Is your next career move a move up in the org chart? Here are the six steps you need to follow to succeed.
identify the opportunity
Identifying the specific position you want is an essential first step in planning and executing your big career move. Try to develop relationships with people from the department you're interested in, and make an effort to have conversations with as many different people at work as possible. Once you've discovered the role you want, zero in on the nitty-gritty — because the details matter. If you want to be an operations manager, for example, spend some time fine-tuning your understanding of what that job actually entails. From there, you can begin to modify your daily workload, focusing on tasks and projects you can take on that will demonstrate you're a viable candidate for the desired promotion.
do some informal digging
Has anyone else in the company been promoted while you've been there? If so, they should be a go-to resource as you prep for your next opportunity. Ask general questions about the steps they took — and in particular, try to listen for any factors that enabled them to successfully make their case for promotion. There might be specific levers, like your demonstrated leadership capabilities or firsthand knowledge of day-to-day operations, that not only make you an excellent candidate, but will resonate with senior decision-makers as well.
start by taking on new responsibilities
This is probably the easiest step you can take to support your professional advancement — it's an opportunity for you to demonstrate, day in and day out, that you have what it takes to assume a more senior role. Think of it as a stepping stone along the way in your path to promotion. But start slow, with one or two new responsibilities at a time: You'll be surprised at how quickly this can change the nature and scope of your daily work. Eventually, you might even discover you've evolved into an altogether new role. In the meantime, be sure to commemorate your wins, because these can later serve as proof points when you make the case for promotion.
sow the seeds
Even if you haven't identified a role within the organization that's right for you, you can still drop hints that you're interested in taking on more responsibility. For example, you might start by asking your supervisor or someone else higher up than you in your organization about the steps they took and the skills they acquired that helped them advance in their careers. (Hint: people love talking about themselves.) Follow up with an email thanking them for their time and gently implying that you, too, are interested in career advancement. By developing rapport with someone internally who can advocate on your behalf, or better yet, building a relationship with a boss who's genuinely invested in your growth, you'll be top of mind when opportunities open up.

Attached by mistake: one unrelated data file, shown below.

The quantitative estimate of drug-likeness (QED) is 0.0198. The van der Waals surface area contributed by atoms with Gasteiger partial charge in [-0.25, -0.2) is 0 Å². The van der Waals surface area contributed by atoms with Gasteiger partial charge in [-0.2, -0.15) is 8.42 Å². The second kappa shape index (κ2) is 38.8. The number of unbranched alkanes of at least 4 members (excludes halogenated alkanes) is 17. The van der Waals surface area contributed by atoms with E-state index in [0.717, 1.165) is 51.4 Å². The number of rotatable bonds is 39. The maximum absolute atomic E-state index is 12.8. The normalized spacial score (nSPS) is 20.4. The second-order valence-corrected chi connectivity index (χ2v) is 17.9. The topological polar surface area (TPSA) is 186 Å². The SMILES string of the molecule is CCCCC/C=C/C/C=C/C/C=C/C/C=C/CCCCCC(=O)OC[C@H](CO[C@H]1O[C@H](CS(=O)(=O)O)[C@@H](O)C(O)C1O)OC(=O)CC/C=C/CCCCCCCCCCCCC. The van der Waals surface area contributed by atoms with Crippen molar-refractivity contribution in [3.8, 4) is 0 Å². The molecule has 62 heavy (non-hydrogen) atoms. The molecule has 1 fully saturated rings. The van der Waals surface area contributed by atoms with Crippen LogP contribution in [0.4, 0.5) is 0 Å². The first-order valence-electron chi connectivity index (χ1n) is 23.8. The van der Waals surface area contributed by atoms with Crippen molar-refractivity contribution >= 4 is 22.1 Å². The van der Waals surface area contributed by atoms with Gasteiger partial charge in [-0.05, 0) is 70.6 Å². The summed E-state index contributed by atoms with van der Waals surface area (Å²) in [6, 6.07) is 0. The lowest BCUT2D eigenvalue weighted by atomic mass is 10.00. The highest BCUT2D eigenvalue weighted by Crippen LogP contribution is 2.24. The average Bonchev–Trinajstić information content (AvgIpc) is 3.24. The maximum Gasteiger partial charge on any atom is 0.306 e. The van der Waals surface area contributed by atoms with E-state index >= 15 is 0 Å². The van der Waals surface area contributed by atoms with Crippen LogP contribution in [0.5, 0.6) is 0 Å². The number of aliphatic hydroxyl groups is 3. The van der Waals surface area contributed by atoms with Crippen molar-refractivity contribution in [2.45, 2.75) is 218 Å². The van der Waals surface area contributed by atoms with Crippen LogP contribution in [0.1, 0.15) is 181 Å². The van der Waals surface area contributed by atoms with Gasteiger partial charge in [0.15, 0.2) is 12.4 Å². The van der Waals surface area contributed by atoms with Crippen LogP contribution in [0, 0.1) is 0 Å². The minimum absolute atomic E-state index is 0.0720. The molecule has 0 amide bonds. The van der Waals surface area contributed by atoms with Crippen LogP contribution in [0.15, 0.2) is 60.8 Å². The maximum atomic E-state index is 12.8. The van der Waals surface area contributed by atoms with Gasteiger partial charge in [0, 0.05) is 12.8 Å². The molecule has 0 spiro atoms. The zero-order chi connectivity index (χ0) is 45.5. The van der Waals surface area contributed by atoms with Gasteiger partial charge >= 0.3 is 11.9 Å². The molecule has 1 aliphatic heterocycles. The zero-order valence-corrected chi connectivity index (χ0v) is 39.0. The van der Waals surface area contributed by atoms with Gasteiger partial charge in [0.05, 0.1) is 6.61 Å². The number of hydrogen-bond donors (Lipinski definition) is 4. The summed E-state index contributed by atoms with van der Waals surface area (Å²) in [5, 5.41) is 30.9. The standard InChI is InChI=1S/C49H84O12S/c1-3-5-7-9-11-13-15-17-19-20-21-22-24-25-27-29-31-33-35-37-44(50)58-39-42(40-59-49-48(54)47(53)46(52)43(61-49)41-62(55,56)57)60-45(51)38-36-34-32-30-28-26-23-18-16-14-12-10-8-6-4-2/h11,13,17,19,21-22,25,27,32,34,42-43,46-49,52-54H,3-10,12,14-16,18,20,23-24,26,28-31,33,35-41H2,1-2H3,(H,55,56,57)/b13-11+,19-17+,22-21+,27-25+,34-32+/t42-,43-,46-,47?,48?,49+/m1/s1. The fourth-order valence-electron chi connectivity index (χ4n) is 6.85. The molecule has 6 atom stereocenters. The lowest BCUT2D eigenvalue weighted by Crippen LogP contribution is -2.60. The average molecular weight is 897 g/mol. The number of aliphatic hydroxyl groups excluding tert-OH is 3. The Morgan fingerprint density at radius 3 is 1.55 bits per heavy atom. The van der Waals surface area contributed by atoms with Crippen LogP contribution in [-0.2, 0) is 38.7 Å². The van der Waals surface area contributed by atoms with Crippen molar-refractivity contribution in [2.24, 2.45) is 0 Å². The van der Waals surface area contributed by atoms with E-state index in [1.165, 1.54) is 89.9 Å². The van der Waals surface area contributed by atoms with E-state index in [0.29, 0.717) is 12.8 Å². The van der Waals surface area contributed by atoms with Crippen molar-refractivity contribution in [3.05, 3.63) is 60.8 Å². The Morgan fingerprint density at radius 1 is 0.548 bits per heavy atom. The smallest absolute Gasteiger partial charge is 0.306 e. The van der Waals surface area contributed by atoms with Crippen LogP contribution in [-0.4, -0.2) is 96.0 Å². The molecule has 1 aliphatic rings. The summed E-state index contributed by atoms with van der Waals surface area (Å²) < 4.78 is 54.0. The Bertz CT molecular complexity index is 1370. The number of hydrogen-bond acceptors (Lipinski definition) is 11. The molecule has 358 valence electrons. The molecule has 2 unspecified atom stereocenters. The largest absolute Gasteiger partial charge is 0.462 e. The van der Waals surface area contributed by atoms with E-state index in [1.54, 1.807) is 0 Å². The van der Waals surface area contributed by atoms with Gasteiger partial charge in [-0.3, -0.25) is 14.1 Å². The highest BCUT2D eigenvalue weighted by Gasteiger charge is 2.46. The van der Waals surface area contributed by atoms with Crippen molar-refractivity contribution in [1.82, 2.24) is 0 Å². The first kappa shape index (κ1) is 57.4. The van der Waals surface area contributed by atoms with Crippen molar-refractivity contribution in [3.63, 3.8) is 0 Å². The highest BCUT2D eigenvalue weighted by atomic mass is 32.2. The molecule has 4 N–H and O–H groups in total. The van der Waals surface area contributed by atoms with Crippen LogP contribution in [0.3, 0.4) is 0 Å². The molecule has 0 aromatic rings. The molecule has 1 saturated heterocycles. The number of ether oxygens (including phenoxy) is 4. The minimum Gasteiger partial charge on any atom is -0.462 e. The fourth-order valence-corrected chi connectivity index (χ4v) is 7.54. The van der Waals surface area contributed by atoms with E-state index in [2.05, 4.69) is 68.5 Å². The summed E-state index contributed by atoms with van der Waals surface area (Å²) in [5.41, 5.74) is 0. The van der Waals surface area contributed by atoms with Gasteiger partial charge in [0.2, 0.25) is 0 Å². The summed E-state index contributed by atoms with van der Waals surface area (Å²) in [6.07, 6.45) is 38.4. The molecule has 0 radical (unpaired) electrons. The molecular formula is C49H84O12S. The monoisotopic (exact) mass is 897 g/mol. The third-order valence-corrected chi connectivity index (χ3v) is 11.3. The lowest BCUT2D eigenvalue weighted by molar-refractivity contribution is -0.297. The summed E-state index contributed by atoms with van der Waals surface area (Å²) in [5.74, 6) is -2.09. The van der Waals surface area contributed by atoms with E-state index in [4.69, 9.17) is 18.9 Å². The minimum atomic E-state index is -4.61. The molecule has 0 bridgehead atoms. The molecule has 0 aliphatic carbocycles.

set up a meeting
If it's not time for your annual performance review, your boss probably isn't expecting you to walk into the room for an in-depth conversation about your professional future. So email your boss ahead of time and give them some friendly advance warning — it needs to be clear in your message that your goal is to have a discussion about opportunities for growth. That will give your boss time to not only think seriously about your performance, but also potentially identify roles within the organization where you might be a good fit, now or in the future.
deliver a presentation
Putting together a formal, planned, well-thought-out presentation is a great way to demonstrate exactly the interpersonal, managerial and leadership skills that make you a candidate for advancement. Bear in mind that your presentation doesn't need to be flashy or long. Instead, it should succinctly articulate why you're the right candidate for the role. Focus on making a business case for your promotion, and keep the bullet points short so you can elaborate on them in person. You might include some highlights and achievements from your work with the company so far, as well as your bigger picture professional goals and aspirations. This is an especially strong tactic if you're interviewing with multiple people, as it gives you a chance to take control of the room — and take your career trajectory into your own hands.
While asking for a promotion can be anxiety-inducing, taking these six steps should help you take on the challenge in piecemeal fashion — and make valuable allies along the way. Simply by being proactive and keeping Randstad's guidance in mind, you'll find that you're far better positioned to ultimately land the job of your dreams.
Meanwhile, if you’re looking to improve upon your relationships at work, check out our essential dos and don'ts of workplace conversations.